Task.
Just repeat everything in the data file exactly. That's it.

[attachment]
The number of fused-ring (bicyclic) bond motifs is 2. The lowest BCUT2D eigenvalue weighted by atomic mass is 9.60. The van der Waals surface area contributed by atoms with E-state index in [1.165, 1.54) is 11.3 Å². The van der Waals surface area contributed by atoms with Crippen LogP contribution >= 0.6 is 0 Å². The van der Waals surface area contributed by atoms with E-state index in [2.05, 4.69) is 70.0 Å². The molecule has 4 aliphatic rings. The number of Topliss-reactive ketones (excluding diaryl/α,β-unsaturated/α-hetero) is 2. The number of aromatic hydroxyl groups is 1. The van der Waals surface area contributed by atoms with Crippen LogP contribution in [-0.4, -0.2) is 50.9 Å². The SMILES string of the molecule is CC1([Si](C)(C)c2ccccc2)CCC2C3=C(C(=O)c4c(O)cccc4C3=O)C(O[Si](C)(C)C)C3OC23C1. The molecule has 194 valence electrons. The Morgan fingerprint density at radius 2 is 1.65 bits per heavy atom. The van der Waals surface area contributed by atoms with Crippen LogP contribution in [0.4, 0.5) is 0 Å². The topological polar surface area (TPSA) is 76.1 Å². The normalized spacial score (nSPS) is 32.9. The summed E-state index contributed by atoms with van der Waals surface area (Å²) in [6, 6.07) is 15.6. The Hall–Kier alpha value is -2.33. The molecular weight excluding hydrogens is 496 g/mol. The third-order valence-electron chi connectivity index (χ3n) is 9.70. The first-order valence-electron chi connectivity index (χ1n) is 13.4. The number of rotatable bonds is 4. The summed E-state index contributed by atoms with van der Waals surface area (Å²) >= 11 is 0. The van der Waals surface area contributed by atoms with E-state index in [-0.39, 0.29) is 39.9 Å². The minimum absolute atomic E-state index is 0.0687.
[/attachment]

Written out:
The number of fused-ring (bicyclic) bond motifs is 2. The lowest BCUT2D eigenvalue weighted by atomic mass is 9.60. The van der Waals surface area contributed by atoms with E-state index in [1.165, 1.54) is 11.3 Å². The van der Waals surface area contributed by atoms with Crippen LogP contribution >= 0.6 is 0 Å². The van der Waals surface area contributed by atoms with E-state index in [2.05, 4.69) is 70.0 Å². The molecule has 4 aliphatic rings. The number of Topliss-reactive ketones (excluding diaryl/α,β-unsaturated/α-hetero) is 2. The number of aromatic hydroxyl groups is 1. The van der Waals surface area contributed by atoms with Crippen LogP contribution in [-0.4, -0.2) is 50.9 Å². The SMILES string of the molecule is CC1([Si](C)(C)c2ccccc2)CCC2C3=C(C(=O)c4c(O)cccc4C3=O)C(O[Si](C)(C)C)C3OC23C1. The molecule has 194 valence electrons. The Morgan fingerprint density at radius 2 is 1.65 bits per heavy atom. The van der Waals surface area contributed by atoms with Crippen LogP contribution in [0.4, 0.5) is 0 Å². The topological polar surface area (TPSA) is 76.1 Å². The normalized spacial score (nSPS) is 32.9. The summed E-state index contributed by atoms with van der Waals surface area (Å²) in [6, 6.07) is 15.6. The Hall–Kier alpha value is -2.33. The molecular weight excluding hydrogens is 496 g/mol. The third-order valence-electron chi connectivity index (χ3n) is 9.70. The first-order valence-electron chi connectivity index (χ1n) is 13.4. The number of rotatable bonds is 4. The summed E-state index contributed by atoms with van der Waals surface area (Å²) >= 11 is 0. The van der Waals surface area contributed by atoms with E-state index in [-0.39, 0.29) is 39.9 Å². The minimum absolute atomic E-state index is 0.0687.